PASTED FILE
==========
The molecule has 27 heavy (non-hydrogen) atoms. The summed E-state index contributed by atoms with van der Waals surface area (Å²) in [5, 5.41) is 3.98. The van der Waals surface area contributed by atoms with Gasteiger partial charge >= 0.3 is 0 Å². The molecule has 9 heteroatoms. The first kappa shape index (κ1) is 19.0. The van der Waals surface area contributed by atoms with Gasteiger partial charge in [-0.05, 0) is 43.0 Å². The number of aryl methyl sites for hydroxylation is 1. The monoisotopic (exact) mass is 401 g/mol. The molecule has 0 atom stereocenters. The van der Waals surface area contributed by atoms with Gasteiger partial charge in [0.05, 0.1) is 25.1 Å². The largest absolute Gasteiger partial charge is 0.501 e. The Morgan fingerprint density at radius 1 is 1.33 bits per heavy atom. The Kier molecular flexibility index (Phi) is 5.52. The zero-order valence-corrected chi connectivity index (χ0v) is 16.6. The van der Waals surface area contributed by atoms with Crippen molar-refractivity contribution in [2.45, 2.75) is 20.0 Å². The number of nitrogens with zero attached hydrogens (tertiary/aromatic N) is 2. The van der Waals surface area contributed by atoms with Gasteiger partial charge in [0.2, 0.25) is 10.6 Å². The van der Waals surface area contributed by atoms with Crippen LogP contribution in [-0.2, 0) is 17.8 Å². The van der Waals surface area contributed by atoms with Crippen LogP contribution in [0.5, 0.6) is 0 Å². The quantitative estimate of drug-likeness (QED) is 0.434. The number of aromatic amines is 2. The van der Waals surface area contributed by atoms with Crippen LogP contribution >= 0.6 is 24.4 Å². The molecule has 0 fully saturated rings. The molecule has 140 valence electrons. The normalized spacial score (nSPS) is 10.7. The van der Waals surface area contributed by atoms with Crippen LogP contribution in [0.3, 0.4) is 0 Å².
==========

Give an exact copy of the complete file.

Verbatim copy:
The molecule has 27 heavy (non-hydrogen) atoms. The summed E-state index contributed by atoms with van der Waals surface area (Å²) in [5, 5.41) is 3.98. The van der Waals surface area contributed by atoms with Gasteiger partial charge >= 0.3 is 0 Å². The molecule has 9 heteroatoms. The first kappa shape index (κ1) is 19.0. The van der Waals surface area contributed by atoms with Gasteiger partial charge in [-0.05, 0) is 43.0 Å². The number of aryl methyl sites for hydroxylation is 1. The monoisotopic (exact) mass is 401 g/mol. The molecule has 0 atom stereocenters. The van der Waals surface area contributed by atoms with Gasteiger partial charge in [0.05, 0.1) is 25.1 Å². The largest absolute Gasteiger partial charge is 0.501 e. The Morgan fingerprint density at radius 1 is 1.33 bits per heavy atom. The Kier molecular flexibility index (Phi) is 5.52. The zero-order valence-corrected chi connectivity index (χ0v) is 16.6. The van der Waals surface area contributed by atoms with Crippen molar-refractivity contribution in [2.45, 2.75) is 20.0 Å². The number of nitrogens with zero attached hydrogens (tertiary/aromatic N) is 2. The van der Waals surface area contributed by atoms with Gasteiger partial charge in [0.2, 0.25) is 10.6 Å². The van der Waals surface area contributed by atoms with Crippen LogP contribution in [-0.2, 0) is 17.8 Å². The van der Waals surface area contributed by atoms with Crippen LogP contribution in [0.5, 0.6) is 0 Å². The quantitative estimate of drug-likeness (QED) is 0.434. The number of aromatic amines is 2. The van der Waals surface area contributed by atoms with Crippen LogP contribution >= 0.6 is 24.4 Å². The molecule has 0 fully saturated rings. The molecule has 140 valence electrons. The normalized spacial score (nSPS) is 10.7. The van der Waals surface area contributed by atoms with Crippen LogP contribution in [0.3, 0.4) is 0 Å².